Same name, an island of the N. sea ; one of the Antilles, discoverctl by Admiral Christoj)her Columbus, who gave it his name, in 149S. It is five leagues in circumference, and is very fertile, and abounding in productions, particularly in cotton, tobacco, indigo, sugar, and brandy ; by all of which it carries on a great commerce. Here arc some good salines, and in the mountains are some woods of fine timber, well adapted for the building of ships. The English and the French both established themselves here in 1625, holding a divided possession, when they were driven out by the Spaniards. After this the former again returned and re-established themselves in the greatest part of the island, leaving, however, a small share to the French, until the year 1713, when the latter, in conjunction with the Spaniards themselves, ceded it entirely to the English, who from that time have held it and kept it well fortified. [St. Christopher, situate in lat. 17° 21', long. 62° 48' ze. was called by its ancient possessors, the Charibes, Liamuiga, or the Fertile Island. It was discovered in November 1493 by Columbus himself, who was so pleased with its appearance, that he honoured it with his own Christian name. But it was neither planted nor possessed by the Spaniards. It was, however, (notwithstanding that the general opinion ascribes the honour of seniority to Barbadoes), the eldest of all the British territories in the \V. Indies, and in truth, the common mother both of the English and French settlements in the Charibean islands. A Mr. Thomas Warner, an Englishman, associated himself Avith 14 other persons in the year 1622, and with them took his passage on board a ship bound to Virginia. From thence he and his companions sailed from St. Christopher’s, where they arrived in January 1623, and by the month of September following had raised a good crop of tobacco, which they proposed to make their staple commodity. By the generality of historians who have treated of the affairs of the W. Indies, it is asserted that a party oflhe French, under the command of a person of the name of D’Esnambuc, took possession of one part of this island, on the same day that Mr. Warner landed on the other; but the truth is, that the first landing of Warner and his associates happened two years before the arrival of D’Esnambuc; who, it is admitted by Du Tertre, did not leave France until IG25. Unfortunately the English settlers, in the latter end of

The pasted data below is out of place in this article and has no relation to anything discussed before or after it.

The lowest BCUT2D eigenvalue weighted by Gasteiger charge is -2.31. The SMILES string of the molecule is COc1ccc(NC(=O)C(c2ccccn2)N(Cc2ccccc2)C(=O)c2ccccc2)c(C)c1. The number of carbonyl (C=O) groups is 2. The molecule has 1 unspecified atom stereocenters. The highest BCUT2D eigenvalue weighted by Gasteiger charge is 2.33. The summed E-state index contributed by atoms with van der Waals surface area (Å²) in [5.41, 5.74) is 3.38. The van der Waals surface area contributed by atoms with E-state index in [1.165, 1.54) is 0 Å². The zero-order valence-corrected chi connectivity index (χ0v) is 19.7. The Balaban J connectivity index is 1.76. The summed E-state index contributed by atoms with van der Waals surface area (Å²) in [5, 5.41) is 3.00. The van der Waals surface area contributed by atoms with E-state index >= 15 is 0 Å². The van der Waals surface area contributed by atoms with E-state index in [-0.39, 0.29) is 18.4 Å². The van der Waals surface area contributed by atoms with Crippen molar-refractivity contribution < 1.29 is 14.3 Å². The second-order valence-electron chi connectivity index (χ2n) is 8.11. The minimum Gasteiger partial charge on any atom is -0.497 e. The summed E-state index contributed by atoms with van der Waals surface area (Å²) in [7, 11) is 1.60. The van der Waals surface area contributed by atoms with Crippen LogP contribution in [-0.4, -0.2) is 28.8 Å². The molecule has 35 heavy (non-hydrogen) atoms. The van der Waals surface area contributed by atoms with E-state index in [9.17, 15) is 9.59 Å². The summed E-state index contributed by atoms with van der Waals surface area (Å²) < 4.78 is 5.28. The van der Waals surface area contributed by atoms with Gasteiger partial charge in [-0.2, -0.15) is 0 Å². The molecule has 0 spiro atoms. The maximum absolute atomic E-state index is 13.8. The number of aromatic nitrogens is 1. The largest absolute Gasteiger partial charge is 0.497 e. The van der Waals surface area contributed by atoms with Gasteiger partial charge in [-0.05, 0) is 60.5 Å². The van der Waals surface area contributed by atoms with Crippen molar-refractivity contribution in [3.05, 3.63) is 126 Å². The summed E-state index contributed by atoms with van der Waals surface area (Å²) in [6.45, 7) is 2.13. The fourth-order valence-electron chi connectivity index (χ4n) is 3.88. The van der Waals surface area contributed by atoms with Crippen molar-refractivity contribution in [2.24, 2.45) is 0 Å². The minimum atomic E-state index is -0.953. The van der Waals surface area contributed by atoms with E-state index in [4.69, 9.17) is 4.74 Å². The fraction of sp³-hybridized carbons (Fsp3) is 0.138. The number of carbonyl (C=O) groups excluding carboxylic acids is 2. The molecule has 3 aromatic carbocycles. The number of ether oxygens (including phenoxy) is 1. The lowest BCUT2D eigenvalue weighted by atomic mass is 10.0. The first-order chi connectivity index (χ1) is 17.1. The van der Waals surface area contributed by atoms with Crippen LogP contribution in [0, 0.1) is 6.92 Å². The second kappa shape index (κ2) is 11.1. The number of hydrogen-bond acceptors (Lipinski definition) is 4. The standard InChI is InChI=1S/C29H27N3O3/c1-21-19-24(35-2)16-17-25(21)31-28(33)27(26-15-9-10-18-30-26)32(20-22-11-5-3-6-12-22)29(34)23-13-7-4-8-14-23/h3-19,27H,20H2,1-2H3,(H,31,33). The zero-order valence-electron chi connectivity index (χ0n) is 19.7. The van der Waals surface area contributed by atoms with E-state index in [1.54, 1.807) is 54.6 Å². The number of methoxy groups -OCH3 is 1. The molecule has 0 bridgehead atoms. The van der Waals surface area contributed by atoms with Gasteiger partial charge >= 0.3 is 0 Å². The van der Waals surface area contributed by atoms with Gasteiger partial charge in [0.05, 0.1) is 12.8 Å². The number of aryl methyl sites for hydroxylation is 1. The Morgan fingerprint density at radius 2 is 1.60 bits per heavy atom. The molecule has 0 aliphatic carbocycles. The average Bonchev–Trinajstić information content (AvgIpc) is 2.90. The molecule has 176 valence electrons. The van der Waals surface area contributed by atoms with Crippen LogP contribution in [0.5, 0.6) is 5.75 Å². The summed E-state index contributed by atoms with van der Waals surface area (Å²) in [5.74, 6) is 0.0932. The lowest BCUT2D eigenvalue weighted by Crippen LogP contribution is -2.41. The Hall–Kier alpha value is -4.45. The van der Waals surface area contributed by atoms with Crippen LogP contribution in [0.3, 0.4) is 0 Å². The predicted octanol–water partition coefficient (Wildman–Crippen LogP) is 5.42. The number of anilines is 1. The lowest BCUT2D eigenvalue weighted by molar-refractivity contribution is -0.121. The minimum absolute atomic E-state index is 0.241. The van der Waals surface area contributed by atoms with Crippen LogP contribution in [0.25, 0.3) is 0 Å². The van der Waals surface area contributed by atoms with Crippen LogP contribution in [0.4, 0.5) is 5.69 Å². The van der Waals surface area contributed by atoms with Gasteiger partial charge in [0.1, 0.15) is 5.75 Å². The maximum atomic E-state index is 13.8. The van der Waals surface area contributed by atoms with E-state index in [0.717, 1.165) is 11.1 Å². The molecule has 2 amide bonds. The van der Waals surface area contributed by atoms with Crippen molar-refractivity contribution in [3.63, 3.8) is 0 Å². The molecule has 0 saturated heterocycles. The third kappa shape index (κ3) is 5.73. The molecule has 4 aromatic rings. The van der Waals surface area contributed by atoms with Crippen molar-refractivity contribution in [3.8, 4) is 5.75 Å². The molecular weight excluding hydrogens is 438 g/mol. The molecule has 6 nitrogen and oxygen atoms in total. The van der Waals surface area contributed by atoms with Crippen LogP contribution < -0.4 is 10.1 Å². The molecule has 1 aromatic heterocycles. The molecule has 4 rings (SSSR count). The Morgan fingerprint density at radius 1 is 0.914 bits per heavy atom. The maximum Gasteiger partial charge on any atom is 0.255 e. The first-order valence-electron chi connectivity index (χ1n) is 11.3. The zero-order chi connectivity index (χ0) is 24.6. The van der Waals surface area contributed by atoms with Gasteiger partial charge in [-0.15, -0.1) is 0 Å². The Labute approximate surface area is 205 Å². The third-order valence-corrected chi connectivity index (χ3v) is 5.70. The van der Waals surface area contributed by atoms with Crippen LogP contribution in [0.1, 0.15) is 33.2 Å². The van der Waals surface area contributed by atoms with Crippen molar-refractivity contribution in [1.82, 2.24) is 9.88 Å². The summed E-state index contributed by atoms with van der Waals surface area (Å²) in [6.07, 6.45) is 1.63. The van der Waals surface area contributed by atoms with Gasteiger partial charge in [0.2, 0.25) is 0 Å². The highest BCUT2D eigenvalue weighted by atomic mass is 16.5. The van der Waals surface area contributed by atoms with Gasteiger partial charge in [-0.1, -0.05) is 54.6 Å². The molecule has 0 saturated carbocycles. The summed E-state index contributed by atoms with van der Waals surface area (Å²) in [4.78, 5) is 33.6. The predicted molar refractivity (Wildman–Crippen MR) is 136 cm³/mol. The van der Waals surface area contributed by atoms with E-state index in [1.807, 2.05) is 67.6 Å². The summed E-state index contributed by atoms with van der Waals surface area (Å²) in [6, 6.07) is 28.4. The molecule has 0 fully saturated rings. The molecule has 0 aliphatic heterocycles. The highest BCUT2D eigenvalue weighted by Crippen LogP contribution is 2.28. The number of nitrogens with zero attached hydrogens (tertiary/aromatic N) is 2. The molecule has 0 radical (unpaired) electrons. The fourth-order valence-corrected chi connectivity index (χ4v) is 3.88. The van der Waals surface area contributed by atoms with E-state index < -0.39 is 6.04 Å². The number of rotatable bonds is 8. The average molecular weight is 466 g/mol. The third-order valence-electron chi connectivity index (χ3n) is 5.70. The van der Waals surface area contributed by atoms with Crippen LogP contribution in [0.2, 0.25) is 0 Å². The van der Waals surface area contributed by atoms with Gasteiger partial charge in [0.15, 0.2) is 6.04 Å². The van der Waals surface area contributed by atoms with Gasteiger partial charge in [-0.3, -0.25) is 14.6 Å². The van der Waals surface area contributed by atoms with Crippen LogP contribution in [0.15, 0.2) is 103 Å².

1623, had their plantations demolished by a dread- j
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[And the Import of Slaves, by report of privy council, 1788, at a medium of four years, and by a return to house of commons in 1805, at a medium of two years from 1803, was as follows :
Four years to 1787
Tw o years to 1803
By report of privy council, 1788, and by subsequent estimate, the population amounted to
See Caribe (Leeward) Islands; and for the later political inquiries, see West Indies.]
Same name, another settlement of the head settlement of Pinotepa, and alcaldia mayor of Xicayan, in Nueva Espana. It contains 24 families of Indians, and is seven leagues to the n. of its head settlement.
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and it lies 15 leagues to the w. of its capital, an^ 10 to the n. w. of the capital of the province of Guadalaxara.